You didn’t think we’d have a personal post without Huck Finn making an appearance, did you?
1/1250th at f/2, ISO 640
These last two photos are some of my favorites! For bridal prep shots, the 35 is a perfect fit in most any hotel room and it shines with natural light flowing into the room. And unlike many lesser lenses, it can shoot directly into a bit of bright light and not completely lose its focus.
1/250th at f/1.4, ISO 1000
1/80th at f/1.4, ISO 1000
Jensey’s Canon 85mm f1.2L
I preface this lens with Jensey’s name because it’s been on her camera body for nearly 2 years straight. Or should I say, it’s hardly been on my camera in the last two years. ;) (As such, all of the below images are Jensey’s.) We purchased this lens from Lens Pro to Go‘s yearly used lens sale. If you’re looking to update your bag, start checking the For Sale page in mid-October. Of course, if you need to just rent a lens, Paul’s service is top notch too! :)
But enough about how we got it, you probably want to know why we love it. After all, it’s a bowling ball of a lens and not exactly subtle. But it’s also the most consistently sharp lens we’ve ever owned. (I’m sure that’s not hurt by Jensey’s ability to always nail the focus.) :) It doesn’t focus the fastest of all our lens, but it’s not too slow either. And c’mon, can you really argue for a 1.2 max aperture at 85mm?! In my opinion, all of Canon’s L lenses have been worth every premium penny we’ve paid for them. (To those that don’t know, the L lenses from Canon have that little red ring around the front. And they’re awesome.)
1/1600th at f/2.8, ISO 800
Being able to shoot into sunset and still come away with a tack-sharp image is just as important as a great max aperture.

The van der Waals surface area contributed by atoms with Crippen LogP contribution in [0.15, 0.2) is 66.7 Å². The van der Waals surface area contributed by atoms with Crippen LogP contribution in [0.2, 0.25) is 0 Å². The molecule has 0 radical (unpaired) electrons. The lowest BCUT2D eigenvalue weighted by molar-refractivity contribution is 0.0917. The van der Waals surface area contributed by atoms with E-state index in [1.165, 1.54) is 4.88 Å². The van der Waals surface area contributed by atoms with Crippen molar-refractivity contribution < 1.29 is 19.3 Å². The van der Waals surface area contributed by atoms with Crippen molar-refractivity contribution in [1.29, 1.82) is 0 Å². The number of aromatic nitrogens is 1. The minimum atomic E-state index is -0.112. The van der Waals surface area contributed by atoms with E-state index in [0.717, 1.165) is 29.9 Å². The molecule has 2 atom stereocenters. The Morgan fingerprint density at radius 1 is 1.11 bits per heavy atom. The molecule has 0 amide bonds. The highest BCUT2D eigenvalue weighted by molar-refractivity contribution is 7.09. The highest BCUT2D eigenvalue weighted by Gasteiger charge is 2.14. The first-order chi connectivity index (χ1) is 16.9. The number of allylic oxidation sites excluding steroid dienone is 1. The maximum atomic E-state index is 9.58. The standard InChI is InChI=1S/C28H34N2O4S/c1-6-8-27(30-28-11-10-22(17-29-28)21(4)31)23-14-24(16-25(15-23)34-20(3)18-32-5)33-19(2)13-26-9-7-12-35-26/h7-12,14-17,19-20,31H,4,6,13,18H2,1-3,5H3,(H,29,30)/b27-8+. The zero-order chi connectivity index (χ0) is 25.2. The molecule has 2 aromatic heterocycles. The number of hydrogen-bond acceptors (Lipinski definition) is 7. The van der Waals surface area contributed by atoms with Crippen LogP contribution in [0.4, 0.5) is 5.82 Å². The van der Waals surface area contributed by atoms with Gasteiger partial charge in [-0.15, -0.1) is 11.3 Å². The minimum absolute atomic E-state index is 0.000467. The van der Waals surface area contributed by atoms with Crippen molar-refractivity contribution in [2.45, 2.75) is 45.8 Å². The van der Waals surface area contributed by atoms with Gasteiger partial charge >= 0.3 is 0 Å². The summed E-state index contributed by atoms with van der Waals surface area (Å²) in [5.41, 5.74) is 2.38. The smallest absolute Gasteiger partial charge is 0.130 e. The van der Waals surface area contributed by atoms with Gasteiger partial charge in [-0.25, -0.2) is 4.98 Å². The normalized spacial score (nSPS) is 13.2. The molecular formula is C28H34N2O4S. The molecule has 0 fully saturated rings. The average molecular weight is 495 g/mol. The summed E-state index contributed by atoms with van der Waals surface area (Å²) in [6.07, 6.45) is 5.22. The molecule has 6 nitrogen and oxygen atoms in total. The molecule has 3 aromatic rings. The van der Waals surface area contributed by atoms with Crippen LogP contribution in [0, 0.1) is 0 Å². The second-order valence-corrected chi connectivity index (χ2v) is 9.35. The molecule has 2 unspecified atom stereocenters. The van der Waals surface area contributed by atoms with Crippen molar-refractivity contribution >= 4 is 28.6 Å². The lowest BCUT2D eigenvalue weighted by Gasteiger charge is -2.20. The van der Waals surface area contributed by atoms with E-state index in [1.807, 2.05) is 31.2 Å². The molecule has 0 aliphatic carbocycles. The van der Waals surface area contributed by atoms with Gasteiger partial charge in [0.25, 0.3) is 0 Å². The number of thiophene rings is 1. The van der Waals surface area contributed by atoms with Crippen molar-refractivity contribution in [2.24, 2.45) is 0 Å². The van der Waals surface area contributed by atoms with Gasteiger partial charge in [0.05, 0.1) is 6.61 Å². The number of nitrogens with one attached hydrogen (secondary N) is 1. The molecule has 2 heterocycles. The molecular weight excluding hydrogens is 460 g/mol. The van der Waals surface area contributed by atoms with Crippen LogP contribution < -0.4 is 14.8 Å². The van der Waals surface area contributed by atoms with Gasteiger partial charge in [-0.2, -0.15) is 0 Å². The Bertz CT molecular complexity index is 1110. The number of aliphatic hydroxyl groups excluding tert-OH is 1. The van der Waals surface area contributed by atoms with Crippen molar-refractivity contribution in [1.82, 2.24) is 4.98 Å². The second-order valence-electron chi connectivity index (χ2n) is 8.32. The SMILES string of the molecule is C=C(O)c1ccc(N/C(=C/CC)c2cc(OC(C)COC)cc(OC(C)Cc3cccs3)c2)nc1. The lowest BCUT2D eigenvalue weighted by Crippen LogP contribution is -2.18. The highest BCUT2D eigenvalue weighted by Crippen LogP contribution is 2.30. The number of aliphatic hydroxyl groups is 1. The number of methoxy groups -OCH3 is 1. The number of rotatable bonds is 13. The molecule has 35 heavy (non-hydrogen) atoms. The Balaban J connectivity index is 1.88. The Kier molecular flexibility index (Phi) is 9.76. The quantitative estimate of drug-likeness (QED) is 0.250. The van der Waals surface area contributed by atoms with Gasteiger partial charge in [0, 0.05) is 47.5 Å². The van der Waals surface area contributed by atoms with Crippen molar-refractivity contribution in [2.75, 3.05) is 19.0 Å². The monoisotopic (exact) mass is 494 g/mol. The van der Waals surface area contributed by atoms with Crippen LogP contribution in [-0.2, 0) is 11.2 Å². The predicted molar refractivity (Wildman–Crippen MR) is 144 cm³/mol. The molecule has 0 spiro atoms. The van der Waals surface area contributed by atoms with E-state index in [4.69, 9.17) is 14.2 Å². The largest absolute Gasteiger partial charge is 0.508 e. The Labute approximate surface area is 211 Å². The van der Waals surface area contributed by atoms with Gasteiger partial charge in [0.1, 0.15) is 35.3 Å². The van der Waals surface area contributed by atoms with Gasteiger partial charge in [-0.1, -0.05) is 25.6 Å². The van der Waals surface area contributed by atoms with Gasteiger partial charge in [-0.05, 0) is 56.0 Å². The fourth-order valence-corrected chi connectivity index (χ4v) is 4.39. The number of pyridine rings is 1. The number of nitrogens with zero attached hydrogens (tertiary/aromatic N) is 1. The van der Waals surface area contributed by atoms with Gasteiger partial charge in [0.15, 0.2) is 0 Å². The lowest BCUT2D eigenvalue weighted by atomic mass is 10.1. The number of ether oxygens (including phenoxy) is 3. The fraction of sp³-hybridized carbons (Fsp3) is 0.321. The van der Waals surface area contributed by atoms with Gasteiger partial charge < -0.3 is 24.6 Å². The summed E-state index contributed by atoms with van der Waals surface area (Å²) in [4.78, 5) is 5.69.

1/1250th at f/3.5, ISO 640
1/6400th at f/2.2, ISO 800
1/800th at f/1.4, ISO 1250
1/160th at f/1.2, ISO 1250
Canon 50mm 1.2L
This guy has been on our wish list for years and finally joined the family on Christmas 2009. While I love the width of the 35 and the reach of the 85, it often felt like something was missing. And so here we are. :) (Again, thanks to Lens Pro to Go!) When we’re on an engagement shoot, Jensey and I will often trade between the 85 and 50. And if I was doing a shoot on my own, I’d feel completely comfortable using this lens by itself.
1/640th at f/1.6, ISO 1600
I’ve also grown to like shooting group photos with this lens. (It used to be the 24-70, but with proper location scouting, I much prefer the 50.) I know the focus will be accurate and the image quality will be consistent across the board. (If the group is any larger, I’ll usually grab the 35mm or maybe step back farther with the 85mm.)
1/1250th at f/2.2, ISO 500
1/2500th at f/1.8, ISO 500
Like the 35mm, it can handle shooting into light decently well. It seems to focus hunt a bit more often, but when it does lock on, it’s just as sharp.
1/2000th at f/1.4, ISO 320
We don’t shoot at 1.2 all that often, but when we do, the background just goes all beautiful and buttery.
1/5000th at f/1.2, ISO 500
I also love how this lens can make singling out details very easy.
1/1600th at f/2.2, ISO 500
Thank you so much for sticking through the whole article. :) I’ve never put together anything like this before, so please feel free to continue with questions/discussion in the comments. I honestly do love talking about this stuff, so don’t hesitate! See you all next month.
In case you missed my past articles, here are my first two: